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Notes in ink on the age of television

The book of my lifetime had only a vague but passing resemblance to those made by the Dutch emigrant to England, Wynken de Worde—like a cousin whose mother might have had extracurricular interests. The paper, the ink, the typography, the binding, and the covers of the year 1500 were all unlike anything I knew. Nevertheless, those handmade and crafted volumes were true relatives to the pale and near bloodless objects I read—devoured, really—bought and sold, wrote and published myself. And, this now ancient trade of bookmaking might have been my legacy, at least in some alternate universe that I might even write about someday, but in this corporeal and existential world we occupy, my grandchildren will not know the book.

The importance of this is incalculable. Even to the smallest detail. They will not know the pause of the page, the texture even, of manufactured paper, the smell of ink and glue in the gutters, or the feel and weight of a volume in hand. They will not understand the importance of typography in giving comfort to the eye, pleasing the mind, and aiding comprehension, perception and interpretation. That much, and more, to be had before the first word is read! read more…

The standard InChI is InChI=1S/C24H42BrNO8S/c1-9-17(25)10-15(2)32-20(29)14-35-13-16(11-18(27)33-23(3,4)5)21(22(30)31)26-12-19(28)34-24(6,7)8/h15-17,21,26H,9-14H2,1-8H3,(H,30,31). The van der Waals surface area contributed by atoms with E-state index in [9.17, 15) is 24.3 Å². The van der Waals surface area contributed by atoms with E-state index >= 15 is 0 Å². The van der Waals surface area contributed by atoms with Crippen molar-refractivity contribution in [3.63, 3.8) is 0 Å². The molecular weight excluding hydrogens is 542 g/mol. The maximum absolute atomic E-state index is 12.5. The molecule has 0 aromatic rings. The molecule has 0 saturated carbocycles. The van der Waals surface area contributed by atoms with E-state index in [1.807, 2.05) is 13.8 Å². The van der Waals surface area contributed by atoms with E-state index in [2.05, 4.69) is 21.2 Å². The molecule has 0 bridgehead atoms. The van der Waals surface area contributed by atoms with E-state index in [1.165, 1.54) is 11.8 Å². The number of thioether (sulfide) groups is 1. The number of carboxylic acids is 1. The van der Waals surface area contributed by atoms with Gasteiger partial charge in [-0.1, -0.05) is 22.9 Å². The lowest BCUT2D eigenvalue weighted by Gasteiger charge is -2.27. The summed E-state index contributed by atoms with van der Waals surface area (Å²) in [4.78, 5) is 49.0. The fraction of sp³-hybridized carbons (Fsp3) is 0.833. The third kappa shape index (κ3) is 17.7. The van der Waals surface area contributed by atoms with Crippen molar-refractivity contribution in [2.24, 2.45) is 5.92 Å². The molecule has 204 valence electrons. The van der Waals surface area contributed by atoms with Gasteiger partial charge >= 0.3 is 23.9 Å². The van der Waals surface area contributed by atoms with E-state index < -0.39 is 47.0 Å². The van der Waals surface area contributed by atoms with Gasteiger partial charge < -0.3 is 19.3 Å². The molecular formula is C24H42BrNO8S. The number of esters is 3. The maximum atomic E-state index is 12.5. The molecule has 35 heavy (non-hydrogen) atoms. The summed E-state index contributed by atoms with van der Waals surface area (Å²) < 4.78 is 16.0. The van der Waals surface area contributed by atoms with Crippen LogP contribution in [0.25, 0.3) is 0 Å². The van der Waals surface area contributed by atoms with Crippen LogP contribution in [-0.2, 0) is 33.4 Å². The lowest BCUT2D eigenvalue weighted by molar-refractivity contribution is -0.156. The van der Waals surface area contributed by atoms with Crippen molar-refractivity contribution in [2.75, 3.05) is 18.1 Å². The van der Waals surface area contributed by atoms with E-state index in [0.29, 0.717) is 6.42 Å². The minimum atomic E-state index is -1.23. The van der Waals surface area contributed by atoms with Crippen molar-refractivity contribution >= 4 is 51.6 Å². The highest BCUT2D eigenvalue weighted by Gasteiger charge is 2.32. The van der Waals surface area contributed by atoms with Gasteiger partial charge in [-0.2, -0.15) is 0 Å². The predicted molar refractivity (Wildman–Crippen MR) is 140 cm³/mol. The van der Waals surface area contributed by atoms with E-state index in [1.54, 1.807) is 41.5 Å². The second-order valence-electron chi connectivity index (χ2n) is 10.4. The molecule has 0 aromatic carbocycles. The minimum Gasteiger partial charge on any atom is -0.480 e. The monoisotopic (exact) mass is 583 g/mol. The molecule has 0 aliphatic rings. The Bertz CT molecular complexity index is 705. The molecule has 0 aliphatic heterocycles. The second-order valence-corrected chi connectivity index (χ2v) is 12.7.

On the dying of time

For all of my life—I am seventy this year—I have been taught and heard all the wrong things about writing, and how to write. I think of this as the John Gardner-David Lodge-E. B. White school of writing, all of them worthy practitioners of the craft, and all of them dead wrong. Dead for sure. As I will be, soon enough. And, in that they have the advantage of some professional success that I do not, the fight would seem to be unfair. Still, I persist with the thought.

These authors, as well as half a hundred others, ranging from Ambrose Bierce to William Zinsser, have indulged themselves in the mud-wallow of explaining what they do and what they do not do and why their methodology is the best, or at least the better. I admit I have not read them all, but I have read some parts of them all and you will find that in large measure they agree—and they are wrong. read more…